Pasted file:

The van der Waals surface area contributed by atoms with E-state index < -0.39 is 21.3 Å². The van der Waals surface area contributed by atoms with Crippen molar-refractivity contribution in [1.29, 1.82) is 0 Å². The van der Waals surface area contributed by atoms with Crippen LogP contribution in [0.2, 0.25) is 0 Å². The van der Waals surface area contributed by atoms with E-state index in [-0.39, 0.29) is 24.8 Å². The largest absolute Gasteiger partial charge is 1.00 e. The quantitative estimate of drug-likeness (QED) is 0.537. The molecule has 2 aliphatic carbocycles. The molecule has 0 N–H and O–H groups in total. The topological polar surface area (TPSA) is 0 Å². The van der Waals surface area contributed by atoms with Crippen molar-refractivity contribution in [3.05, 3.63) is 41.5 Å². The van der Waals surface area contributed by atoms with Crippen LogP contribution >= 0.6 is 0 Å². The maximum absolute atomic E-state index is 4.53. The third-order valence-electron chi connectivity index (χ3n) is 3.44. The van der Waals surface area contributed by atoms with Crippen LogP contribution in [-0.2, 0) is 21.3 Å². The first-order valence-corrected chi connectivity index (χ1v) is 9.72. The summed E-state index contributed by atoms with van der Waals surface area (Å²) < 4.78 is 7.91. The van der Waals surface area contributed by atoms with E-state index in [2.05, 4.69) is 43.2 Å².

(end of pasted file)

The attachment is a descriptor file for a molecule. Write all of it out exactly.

The van der Waals surface area contributed by atoms with E-state index < -0.39 is 21.3 Å². The van der Waals surface area contributed by atoms with Crippen molar-refractivity contribution in [1.29, 1.82) is 0 Å². The van der Waals surface area contributed by atoms with Crippen LogP contribution in [0.2, 0.25) is 0 Å². The van der Waals surface area contributed by atoms with E-state index in [-0.39, 0.29) is 24.8 Å². The largest absolute Gasteiger partial charge is 1.00 e. The quantitative estimate of drug-likeness (QED) is 0.537. The molecule has 2 aliphatic carbocycles. The molecule has 0 N–H and O–H groups in total. The topological polar surface area (TPSA) is 0 Å². The van der Waals surface area contributed by atoms with Crippen molar-refractivity contribution in [3.05, 3.63) is 41.5 Å². The van der Waals surface area contributed by atoms with Crippen LogP contribution >= 0.6 is 0 Å². The maximum absolute atomic E-state index is 4.53. The third-order valence-electron chi connectivity index (χ3n) is 3.44. The van der Waals surface area contributed by atoms with Crippen LogP contribution in [-0.2, 0) is 21.3 Å². The first-order valence-corrected chi connectivity index (χ1v) is 9.72. The summed E-state index contributed by atoms with van der Waals surface area (Å²) < 4.78 is 7.91. The van der Waals surface area contributed by atoms with E-state index in [2.05, 4.69) is 43.2 Å².